National hit[edit source | edit]EditOld fish fry sign, New Orleans
The single was a big hit, topping the R&B chart for twelve non-consecutive weeks in late 1949. It also reached number 21 on the national chart, a rare accomplishment for a "race record" at that time (although the very popular Jordan had already had earlier crossover hits). Jordan's jump blues combo was one of the most successful acts of its time, and its loose and streamlined style of play was highly influential.
First recording[edit source | edit]Edit
"Saturday Night Fish Fry" was first recorded by Eddie Williams and His Brown Buddies, which featured the talk-singing vocals of Ellis Walsh. The act had recently had a number 2 R&B hit with the song "Broken Hearted", and "Saturday Night Fish Fry" was intended to be the band's followup. However, the acetate for the Williams band version found its way to Louis Jordan's agent and as Williams later recalled, "They got theirs out there first."
However, Jordan also reconfigured the song, taking a refrain that had been intermittent in Wiliams' version -- "And it was rockin', it was rocking, you never seen such scuffling and shuffling 'til the break of dawn" -- and refocusing it as the recording's hook, singing it twice after every other verse. The Jordan band also dropped the shuffling rhythm of the Eddie Williams original, accelerating the pace into a raucous, rowdy jump boogie-woogie arrangement.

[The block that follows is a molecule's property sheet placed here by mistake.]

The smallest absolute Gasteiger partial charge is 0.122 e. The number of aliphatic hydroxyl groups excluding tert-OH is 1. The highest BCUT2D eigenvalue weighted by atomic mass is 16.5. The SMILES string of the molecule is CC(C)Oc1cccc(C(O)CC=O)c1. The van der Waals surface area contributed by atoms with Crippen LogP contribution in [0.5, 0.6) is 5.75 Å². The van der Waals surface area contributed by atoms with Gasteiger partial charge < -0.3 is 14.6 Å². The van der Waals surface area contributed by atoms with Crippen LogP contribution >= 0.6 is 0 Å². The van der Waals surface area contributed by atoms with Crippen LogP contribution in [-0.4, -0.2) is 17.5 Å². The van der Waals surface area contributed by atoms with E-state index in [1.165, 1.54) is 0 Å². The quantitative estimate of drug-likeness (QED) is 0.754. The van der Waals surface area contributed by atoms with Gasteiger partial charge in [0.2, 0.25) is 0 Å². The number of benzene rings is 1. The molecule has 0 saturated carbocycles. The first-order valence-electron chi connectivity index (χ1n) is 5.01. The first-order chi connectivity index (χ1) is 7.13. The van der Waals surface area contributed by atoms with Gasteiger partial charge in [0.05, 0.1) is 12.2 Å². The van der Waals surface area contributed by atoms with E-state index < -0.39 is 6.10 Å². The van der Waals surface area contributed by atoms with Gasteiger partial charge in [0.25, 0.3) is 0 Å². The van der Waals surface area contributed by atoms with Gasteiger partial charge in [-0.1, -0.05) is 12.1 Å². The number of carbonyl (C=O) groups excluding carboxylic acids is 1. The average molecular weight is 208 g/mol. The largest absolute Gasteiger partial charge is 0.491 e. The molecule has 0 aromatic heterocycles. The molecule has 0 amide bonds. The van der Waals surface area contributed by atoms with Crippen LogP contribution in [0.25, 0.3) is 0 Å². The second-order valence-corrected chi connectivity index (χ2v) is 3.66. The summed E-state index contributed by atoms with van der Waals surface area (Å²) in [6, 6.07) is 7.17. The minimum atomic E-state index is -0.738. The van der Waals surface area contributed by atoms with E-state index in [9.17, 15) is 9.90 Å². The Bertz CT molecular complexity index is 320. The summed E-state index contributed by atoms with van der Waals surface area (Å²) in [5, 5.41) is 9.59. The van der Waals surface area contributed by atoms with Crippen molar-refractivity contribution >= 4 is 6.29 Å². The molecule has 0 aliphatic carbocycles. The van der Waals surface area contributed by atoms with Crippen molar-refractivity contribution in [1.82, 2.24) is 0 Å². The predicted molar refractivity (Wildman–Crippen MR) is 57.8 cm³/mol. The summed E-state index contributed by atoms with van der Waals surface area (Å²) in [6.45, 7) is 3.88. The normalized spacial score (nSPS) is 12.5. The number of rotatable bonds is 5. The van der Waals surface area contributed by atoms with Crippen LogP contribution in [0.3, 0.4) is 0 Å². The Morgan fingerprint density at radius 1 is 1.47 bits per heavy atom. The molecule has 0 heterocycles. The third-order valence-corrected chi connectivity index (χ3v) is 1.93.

The recording, which at 5:21 ran longer than a standard side of a 78 record, was broken into two halves, one on either side of the release. The song's lyrics are in the first person, and describe two itinerant musicians going to a fish fry on Rampart Street in New Orleans, Louisiana. The scene becomes a wild party that is raided by the police, and the narrator ends up spending the night in jail.
Rock 'n Roll[edit source | edit]Edit
Jordan's "Saturday Night Fish Fry" has been called one of the first rock and roll records. Chuck Berry was quoted as saying, "To my recollection, Louis Jordan was the first one that I hear play rock and roll." The number has since been covered by many other artists, including Pinetop Perkins, Dr. Feelgood, B.B. King, and The Coasters. Jordan himself re-recorded the song in 1973 for an album entitled I Believe In Music.
Elsewhere[edit source | edit]Edit
BBC comedy-show host Stephen Fry adapted the song's title into a play on his own name and used the result for his six-part 1988 programme Saturday Night Fry. American radio station WHRV, broadcasting from Norfolk, Virginia, uses the song's name for its Saturday night early-jazz program hosted by Neal Murray.